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Attitudes Toward Suicide

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Note: If you are interested in evolutionary biology, please see my article on Thomas Joiner and the evolutionary psychology of suicide.

The question:

227. Do you think a person has the right to end his or her own life if this person: a. Has an incurable disease?

The General Social Survey, available through the Survey Documentation & Analysis project at the University of California, Berkeley, tracks how attitudes of Americans vary with time and against other variables. The answer to the question above, known as SUICIDE1, tracks attitudes toward a special kind of suicide right – that for the incurably ill. Answers vary strongly with age and over time.

The trend over time indicates that more people are favoring the right to suicide in the case of incurable illness. This chart indicates the percentage of people in the 50-60 age group responding to the above question – red for yes on suicide rights, blue for no on suicide rights – for the years 1972-2006, in five-year increments:

Attitudes within the 50 to 60 age range are clearly changing. Support for suicide rights climbs steeply until 1996, when it flattens out.

Similarly, attitudes toward suicide rights upon incurable illness vary with age; the chart below tracks answers to the above question by age group in ten-year increments, for the years 2002-2006.

Generally, the older the respondent, the less he favors suicide rights for the incurably ill, up until the 71-80 age range – the only age range in which a majority of respondents disfavor suicide rights. This is consistent either with (a) stable attitudes over the lifespan, set at an early age; or (b) changing attitudes over the lifespan toward disfavoring suicide rights – perhaps over concerns with one’s own mortality. However, the data above suggesting that attitudes are changing in favor of suicide rights, controlling for age, makes the first hypothesis more likely.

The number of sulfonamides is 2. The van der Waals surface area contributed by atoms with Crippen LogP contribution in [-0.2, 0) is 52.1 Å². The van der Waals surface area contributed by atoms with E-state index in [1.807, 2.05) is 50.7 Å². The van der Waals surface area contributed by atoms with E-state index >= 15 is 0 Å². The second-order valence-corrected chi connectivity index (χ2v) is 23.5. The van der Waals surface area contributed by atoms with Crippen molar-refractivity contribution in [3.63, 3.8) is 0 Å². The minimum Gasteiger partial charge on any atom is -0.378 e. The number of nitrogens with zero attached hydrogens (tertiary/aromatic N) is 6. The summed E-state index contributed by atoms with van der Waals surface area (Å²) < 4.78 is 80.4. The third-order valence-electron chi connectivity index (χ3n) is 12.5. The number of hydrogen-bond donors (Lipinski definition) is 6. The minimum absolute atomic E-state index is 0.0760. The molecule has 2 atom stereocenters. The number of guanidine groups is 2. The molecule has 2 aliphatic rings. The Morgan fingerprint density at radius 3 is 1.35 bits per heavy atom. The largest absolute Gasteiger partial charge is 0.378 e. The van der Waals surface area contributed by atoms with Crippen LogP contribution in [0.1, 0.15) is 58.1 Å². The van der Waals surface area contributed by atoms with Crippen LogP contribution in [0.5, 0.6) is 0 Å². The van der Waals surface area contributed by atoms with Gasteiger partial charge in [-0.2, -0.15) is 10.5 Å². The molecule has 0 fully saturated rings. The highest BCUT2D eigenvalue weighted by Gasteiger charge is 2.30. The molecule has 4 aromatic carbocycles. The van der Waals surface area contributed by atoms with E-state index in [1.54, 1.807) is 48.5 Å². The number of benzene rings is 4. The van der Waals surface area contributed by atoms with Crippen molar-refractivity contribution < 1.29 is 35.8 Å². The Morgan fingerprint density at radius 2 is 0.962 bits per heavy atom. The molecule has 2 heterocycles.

Interestingly, the direct correlation between age and negative attitudes toward suicide has an exception: the 81-90 age group. 81-90 year olds are more likely to favor suicide rights for the incurably ill than not, and they favor suicide rights more than the 71-80 age group. This may be suggestive of attitudes changing over the life span in response to events (in this case, advanced aging).

Sadly, there seems to be little to no progress in attitudes about suicide when someone is “tired of living.” Attitudes on the question known as SUICIDE4, as follows:

227. Do you think a person has the right to end his or her own life if this person: d. Is tired of living and ready to die?

show little change over time:

There is, unsurprisingly, a strong correlation in religion (THEISM) and attitudes toward suicide. The more one agrees with the question

1387. Do you agree or disagree with the following. . . a. There is a God who concerns Himself with every human being personally.

the more one disfavors suicide rights, both on incurable illness

and when one is tired of living:

What about education? Education is associated with favoring suicide rights. Here is the response to SUICIDE1 (suicide rights for people with incurable illnesses) against highest year of school completed:

The correlation for suicide rights for those tired of living is present but not as strong:

Interestingly, the correlation to college major (COLMAJR1) is the opposite of what I would have predicted: those with a major in fuzzy studies – English, literature, foreign language, fine arts, or other humanities (values 1-4) – were much more likely to favor suicide rights for the incurably ill than were those who majored in science or math (values 8-9):